That’s a hard one – I’m able to have an (I think) attractive website because I’m not *so* early career that I can afford to pay for it. If you don’t have the money to spend, Tumblr or WordPress can be a sort-of alternative.

Is there anything else you’d like to tell us about your website? Or personal websites in general?

I’ve been thinking about good web design since I had a LiveJournal back in 2002, so I’m a bit picky! But there are lots of nice templates out there that you can use as-is with very little additional work.

Demographics

What is your job title?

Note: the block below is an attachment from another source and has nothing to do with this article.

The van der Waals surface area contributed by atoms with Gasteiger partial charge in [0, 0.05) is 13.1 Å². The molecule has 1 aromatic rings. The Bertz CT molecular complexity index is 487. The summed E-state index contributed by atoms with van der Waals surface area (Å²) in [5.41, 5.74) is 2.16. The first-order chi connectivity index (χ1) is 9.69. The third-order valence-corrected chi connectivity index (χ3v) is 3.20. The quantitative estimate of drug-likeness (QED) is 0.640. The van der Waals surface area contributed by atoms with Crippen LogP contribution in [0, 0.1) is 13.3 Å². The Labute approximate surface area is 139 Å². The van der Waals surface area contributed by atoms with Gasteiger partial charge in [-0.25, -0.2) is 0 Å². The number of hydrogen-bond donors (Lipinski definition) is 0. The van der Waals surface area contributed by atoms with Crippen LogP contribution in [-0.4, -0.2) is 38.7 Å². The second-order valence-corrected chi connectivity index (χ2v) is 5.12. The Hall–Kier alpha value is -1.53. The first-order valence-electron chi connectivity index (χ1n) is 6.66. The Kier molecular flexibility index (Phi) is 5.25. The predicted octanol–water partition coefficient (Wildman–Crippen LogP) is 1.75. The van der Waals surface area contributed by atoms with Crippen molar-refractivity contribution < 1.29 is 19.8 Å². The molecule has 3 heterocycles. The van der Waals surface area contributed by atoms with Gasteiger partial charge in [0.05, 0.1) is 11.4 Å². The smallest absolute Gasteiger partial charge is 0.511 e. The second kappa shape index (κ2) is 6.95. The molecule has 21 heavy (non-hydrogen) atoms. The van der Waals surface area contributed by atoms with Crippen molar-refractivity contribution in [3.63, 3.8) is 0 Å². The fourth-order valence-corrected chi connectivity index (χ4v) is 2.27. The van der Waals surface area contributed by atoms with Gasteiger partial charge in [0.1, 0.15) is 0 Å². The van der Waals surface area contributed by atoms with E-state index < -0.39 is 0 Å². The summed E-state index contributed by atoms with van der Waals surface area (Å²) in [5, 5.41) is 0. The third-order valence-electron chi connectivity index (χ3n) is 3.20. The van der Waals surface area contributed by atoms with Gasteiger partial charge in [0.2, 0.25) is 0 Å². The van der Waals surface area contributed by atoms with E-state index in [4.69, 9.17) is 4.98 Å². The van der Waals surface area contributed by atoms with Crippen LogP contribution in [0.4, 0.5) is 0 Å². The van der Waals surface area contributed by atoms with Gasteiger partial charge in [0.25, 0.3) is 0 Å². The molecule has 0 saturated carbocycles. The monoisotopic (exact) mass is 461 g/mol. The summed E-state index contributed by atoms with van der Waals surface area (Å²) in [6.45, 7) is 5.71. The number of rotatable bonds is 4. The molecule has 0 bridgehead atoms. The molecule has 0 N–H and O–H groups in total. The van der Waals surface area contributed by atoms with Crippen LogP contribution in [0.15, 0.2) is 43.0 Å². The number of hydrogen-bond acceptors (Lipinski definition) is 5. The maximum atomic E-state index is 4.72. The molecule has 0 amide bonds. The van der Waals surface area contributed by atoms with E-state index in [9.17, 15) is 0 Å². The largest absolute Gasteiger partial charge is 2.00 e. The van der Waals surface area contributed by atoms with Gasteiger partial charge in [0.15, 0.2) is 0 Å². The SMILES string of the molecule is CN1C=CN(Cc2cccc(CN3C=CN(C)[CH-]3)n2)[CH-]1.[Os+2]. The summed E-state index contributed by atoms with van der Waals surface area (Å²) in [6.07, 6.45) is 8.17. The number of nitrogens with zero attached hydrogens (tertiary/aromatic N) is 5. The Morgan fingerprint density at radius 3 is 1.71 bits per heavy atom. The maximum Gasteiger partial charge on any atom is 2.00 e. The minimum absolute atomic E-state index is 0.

Rare Book Cataloguer

What types of organizations do you work for or with? (Check all that apply)

√ Other: Rare book seller, formerly (and likely future) special collections library

If you work for someone besides yourself, does that organization have rules about what you can share on your personal site?

√ Yes 

What part of the world are you in?

√ Eastern US  

Anything else you’d like to say, to me or to the readers?

This is a cool project, good luck! 🙂


Thanks for reading! If you have a personal professional website (kind of an awkward phrase) that you’d like to talk about, please fill out the survey.

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Filed under Northeastern US, Other Organization or Library Type, Personal Professional Websites